Vermont’s tax revenues dropped $170 million between fiscal 2008 and 2010,18 so it’s good that federal funds are available to help fill the hole. But balancing the state budget is not the same as meeting the state’s responsibilities to Vermonters. Advocates for Vermonters with disabilities, for example, point to a shift from counseling, training, and rehabilitation services to caretaking.

While relief from Washington has allowed Vermont to cut its own spending, the danger going forward is that this reduced state effort will become permanent. The governor has stated repeatedly that he wants a permanent reduction in state spending. The Legislature has been reluctant to cut as deeply as the governor, but legislative leaders are only marginally more willing to maintain services if it means raising taxes.

A Changed View of Government

The response of the Douglas administration and the Legislature to the current recession stands in contrast with that of leaders facing the downturn of the early 1990s. Twenty years ago, a Republican governor and a Legislature controlled by Democrats didn’t try to cut their way out of the crisis. Instead, Gov. Richard Snelling—who also was governor during the severe recession of the early 1980s—advocated a counter-cyclical fiscal policy. Lawmakers agreed to raise taxes—including temporary income tax surcharges on wealthier Vermonters—slow the growth of spending, and run deficits so they could continue to meet the demand for services. When the economy improved, demand declined, and revenues began to increase again—the governor and the legislators agreed that that was the time to cut back on spending and reduce taxes.

Underlying these policies was a philosophy of government: Montpelier believed that a paramount responsibility of the state is to meet the needs of people suffering through an economic crisis.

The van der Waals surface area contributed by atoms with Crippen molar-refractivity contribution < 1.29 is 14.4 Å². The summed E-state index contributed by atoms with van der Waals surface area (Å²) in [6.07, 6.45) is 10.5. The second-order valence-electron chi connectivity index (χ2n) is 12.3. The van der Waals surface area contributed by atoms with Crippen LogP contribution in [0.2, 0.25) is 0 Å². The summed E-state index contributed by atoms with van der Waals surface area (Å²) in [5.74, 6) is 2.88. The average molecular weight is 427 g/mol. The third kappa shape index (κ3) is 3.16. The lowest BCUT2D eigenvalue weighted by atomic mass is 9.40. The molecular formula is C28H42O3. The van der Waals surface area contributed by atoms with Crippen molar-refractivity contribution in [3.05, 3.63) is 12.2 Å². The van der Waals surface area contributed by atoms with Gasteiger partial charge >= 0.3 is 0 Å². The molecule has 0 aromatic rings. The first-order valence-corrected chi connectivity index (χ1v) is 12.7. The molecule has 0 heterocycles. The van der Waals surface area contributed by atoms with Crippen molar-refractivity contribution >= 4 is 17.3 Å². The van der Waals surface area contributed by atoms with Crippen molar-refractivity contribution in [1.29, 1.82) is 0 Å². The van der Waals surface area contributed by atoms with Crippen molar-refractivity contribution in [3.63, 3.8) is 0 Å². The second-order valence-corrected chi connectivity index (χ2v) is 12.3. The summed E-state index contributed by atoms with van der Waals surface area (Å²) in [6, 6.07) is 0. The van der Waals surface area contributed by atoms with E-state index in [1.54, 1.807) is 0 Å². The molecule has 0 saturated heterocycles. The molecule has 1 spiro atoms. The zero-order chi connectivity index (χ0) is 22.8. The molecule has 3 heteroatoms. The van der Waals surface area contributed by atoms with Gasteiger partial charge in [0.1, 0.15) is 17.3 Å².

That earlier recession began in June 1990.19 Technically, it lasted eight months, but the number of jobs didn’t return to pre-recession levels until the end of 1993.20 Demand for human services rose, which is the pattern when the economy shrinks and people are thrown out of work. More people turn to the government for heating assistance, food stamps, welfare, and other services. At the same time, the recession left the state short of revenue. The projected shortfall was on the order of $150 million, which represented almost 25 percent of the General Fund budget, a larger percentage than the acknowledged shortfall today.21

Political leaders of the early 1990s understood the magnitude of the problem because the administration prepared a current services budget. Such a budget estimates the cost of providing all existing services for the coming year, with adjustments for inflation, caseload changes, and other foreseeable factors. It allows policymakers and the public to measure whether the state is meeting its commitments.

With a handle on both the financial shortfall and Vermonters’ needs, Gov. Snelling and the Legislature responded by making some cuts, but they also increased taxes and ran budget deficits. The long-term plan was to roll back the tax increases after the economy recovered so that the state could be prepared to respond to the next downturn. From fiscal 1989, the year before the recession began, to fiscal 1992, when Vermont was still recovering, the budget for the Vermont Agency of Human Services rose 41 percent.22 The share of the agency’s budget supported with state tax dollars grew by 40 percent during that period, and the portion funded with federal dollars rose 41 percent (Figure 1).

A Colder Response

Twenty years ago, Montpelier put people first and money second. Today, our leaders’ priorities are the opposite. They no longer view the increased demand for services brought on by the recession as a state obligation—but, rather, as a cost that must be reduced.

Those values are reflected in fiscal policy. In the governor’s latest budget, General Fund spending for human services would be 4 percent less than it was in fiscal 2008.23 If all state funds are taken into account—the General Fund, Catamount Health, State Health Care Resources, Special Funds, and the Tobacco Fund—the governor’s budget would increase spending for human services just 1 percent over fiscal 2008.24